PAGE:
While the majority of audiences would rightfully recognize Nick Offerman as Ron Swanson in Parks and Recreations, the actor is using his success on the NBC show to launch into the feature film world. In 2012 he had bit parts in 21 Jump Street, Smashed and Casa de mi Padre and this year is already shaping up to be a major one with the Sundance premieres of Toy’s House (review) and In a World… (review), as well as Diablo Cody‘s directorial debut and the major summer comedy We’re the Millers.
But before any of those arrive in theaters, a small SXSW hit will be making its way to audiences and the first trailer has arrived today. Premiering at last year’s festival, we called Bob Byington‘s Somebody Up There Likes Me the most detached comedy of the year thus far, with its intentionally lifeless performances. One can easily see the claim come true in the promising trailer below, for the film also starring Jess Weixler, Keith Poulson, Megan Mullally, Kevin Corrigan, Kate Lyn Shell, Stephanie Hunt and Jonathan Togo.
Somebody Up There Likes Me arrives on March 8th in theaters and four days later on VOD.
Since any New York City cinephile has a nearly suffocating wealth of theatrical options, we figured it’d be best to compile some of the more worthwhile repertory showings into one handy list. Displayed below are a few of the city’s most reliable theaters and links to screenings of their weekend offerings — films you’re not […]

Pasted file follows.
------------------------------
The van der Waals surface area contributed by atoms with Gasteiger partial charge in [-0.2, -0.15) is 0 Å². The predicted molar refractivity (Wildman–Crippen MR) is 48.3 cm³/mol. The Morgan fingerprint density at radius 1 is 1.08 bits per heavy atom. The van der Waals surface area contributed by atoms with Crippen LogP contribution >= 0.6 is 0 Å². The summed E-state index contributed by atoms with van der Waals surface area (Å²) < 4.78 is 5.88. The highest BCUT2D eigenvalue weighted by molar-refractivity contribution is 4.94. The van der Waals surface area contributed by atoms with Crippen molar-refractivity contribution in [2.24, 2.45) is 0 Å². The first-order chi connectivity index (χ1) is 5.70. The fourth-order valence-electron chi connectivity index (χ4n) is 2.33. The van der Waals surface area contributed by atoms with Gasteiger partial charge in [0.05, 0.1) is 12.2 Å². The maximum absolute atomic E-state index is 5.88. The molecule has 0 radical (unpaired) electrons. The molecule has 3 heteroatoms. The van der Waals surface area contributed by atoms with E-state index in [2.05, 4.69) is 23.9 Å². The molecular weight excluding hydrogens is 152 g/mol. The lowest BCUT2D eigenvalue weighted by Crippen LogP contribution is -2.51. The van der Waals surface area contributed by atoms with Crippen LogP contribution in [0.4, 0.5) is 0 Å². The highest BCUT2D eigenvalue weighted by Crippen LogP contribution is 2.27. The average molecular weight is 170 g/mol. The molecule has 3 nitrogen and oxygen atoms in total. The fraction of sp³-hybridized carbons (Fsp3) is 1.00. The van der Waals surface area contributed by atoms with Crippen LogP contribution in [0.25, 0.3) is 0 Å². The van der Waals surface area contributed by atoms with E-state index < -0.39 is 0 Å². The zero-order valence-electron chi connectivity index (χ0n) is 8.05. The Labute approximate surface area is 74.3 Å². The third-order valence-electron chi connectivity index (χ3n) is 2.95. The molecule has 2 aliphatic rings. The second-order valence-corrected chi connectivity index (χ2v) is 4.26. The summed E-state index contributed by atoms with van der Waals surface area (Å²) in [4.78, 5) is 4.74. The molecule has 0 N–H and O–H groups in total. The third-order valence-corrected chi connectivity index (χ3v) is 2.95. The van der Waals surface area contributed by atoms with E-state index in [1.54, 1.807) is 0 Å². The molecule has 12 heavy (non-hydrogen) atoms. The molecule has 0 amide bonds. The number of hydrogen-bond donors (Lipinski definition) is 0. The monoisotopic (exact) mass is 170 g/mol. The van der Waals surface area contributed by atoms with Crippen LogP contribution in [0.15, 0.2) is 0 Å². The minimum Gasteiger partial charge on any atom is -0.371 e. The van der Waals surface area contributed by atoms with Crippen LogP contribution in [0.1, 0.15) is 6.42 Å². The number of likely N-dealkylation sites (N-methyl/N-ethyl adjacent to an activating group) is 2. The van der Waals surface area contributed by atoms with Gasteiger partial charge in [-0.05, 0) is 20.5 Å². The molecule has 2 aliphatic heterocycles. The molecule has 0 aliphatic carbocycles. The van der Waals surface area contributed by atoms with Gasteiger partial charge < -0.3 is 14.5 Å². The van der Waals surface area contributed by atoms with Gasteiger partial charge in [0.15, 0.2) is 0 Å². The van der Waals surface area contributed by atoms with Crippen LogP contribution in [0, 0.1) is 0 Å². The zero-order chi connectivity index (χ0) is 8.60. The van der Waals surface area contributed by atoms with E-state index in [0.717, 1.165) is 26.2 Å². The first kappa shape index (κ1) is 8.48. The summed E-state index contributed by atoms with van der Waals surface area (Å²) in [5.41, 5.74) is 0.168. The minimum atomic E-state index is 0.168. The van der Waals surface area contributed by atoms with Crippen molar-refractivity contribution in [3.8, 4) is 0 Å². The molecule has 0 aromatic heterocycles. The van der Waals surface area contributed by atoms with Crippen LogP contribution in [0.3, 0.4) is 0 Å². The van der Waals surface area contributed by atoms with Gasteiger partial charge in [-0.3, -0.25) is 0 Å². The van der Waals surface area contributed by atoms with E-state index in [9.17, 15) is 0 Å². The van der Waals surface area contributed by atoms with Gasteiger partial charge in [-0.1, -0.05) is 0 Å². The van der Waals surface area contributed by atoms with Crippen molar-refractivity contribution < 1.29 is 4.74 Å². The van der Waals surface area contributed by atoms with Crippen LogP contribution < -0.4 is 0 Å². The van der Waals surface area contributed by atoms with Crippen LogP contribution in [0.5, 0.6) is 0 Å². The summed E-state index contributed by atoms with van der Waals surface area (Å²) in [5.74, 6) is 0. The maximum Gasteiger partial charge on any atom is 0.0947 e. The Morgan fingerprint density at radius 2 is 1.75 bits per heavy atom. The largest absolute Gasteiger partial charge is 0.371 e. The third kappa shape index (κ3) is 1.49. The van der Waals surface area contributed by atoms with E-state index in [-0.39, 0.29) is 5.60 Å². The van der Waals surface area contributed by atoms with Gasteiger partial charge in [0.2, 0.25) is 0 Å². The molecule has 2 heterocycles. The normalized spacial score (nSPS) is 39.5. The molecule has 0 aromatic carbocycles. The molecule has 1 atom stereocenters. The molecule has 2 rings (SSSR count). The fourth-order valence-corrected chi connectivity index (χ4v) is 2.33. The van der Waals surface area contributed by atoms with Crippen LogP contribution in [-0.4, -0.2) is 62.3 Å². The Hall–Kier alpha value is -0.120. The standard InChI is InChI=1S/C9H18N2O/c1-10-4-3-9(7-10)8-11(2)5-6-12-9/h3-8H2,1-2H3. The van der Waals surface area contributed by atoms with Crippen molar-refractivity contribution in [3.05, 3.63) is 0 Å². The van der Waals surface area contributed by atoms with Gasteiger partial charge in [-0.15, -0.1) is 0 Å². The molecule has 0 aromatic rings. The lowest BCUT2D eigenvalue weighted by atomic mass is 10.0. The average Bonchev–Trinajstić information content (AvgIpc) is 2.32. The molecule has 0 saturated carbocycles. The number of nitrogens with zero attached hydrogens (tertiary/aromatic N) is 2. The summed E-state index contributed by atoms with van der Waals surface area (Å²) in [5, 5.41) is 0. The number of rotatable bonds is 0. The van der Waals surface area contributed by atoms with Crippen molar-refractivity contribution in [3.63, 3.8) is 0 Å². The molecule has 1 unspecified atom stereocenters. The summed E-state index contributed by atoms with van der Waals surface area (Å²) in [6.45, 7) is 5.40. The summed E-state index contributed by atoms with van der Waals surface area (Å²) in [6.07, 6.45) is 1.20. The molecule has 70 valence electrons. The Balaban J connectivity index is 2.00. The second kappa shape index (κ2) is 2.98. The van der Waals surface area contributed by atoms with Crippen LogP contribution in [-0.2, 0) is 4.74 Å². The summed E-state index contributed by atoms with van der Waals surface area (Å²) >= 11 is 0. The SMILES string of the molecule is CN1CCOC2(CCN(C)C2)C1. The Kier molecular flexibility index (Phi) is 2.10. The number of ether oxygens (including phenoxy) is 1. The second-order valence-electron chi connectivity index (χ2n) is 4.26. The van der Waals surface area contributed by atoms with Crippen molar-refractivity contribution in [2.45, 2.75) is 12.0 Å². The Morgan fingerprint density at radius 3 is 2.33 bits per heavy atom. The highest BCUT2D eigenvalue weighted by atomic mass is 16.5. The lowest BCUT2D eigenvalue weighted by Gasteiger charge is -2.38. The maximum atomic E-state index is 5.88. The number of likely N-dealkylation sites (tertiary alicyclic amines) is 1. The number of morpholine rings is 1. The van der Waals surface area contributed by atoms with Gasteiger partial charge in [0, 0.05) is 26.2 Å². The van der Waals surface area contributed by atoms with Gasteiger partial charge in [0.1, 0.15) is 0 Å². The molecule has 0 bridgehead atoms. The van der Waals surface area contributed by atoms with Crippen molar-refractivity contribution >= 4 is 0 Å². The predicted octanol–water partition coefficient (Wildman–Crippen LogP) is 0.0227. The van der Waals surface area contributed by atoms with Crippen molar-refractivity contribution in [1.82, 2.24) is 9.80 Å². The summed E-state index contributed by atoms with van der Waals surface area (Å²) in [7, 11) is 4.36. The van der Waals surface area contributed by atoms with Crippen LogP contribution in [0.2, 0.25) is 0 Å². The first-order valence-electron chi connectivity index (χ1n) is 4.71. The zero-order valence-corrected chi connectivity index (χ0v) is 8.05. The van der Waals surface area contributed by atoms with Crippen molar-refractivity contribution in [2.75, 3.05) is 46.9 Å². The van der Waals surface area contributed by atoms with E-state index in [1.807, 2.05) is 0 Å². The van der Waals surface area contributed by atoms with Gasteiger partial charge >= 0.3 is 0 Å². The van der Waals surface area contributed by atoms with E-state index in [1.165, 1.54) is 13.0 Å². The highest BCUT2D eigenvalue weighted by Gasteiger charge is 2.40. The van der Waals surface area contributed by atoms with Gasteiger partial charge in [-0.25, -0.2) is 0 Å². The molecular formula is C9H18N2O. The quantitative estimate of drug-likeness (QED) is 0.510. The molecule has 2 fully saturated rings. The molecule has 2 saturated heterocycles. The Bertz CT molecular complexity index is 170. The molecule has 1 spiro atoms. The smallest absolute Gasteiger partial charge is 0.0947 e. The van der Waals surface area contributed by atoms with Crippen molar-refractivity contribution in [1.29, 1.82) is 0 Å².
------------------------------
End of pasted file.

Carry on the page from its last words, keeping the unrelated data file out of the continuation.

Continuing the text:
In the case of evaluating David Cronenberg, — or at least forming the sort of career narrative seemingly essential to auteurist analysis — it’s inevitable to propose something of a rupture within his oeuvre: the very evident graduation from grindhouse to arthouse, and, with it, an ascension from body to mind. What dictated these labels […]
Every week we dive into the cream of the crop when it comes to home releases, including Blu-ray and DVDs, as well as recommended deals of the week. If we were provided screener copies, we’ll have our own write-up, but if that’s not the case, one can find official descriptions from the distributors. Check out […]
Writing about the films of Robert Bresson usually begins by informing reader that his films must be discussed through a trance of hushed tones and quiet veneration. There is no room for rushed judgement or quick-witted observations; Bresson makes Serious Art, as opposed to Hollywood directors who do not. There are the key phrases to […]
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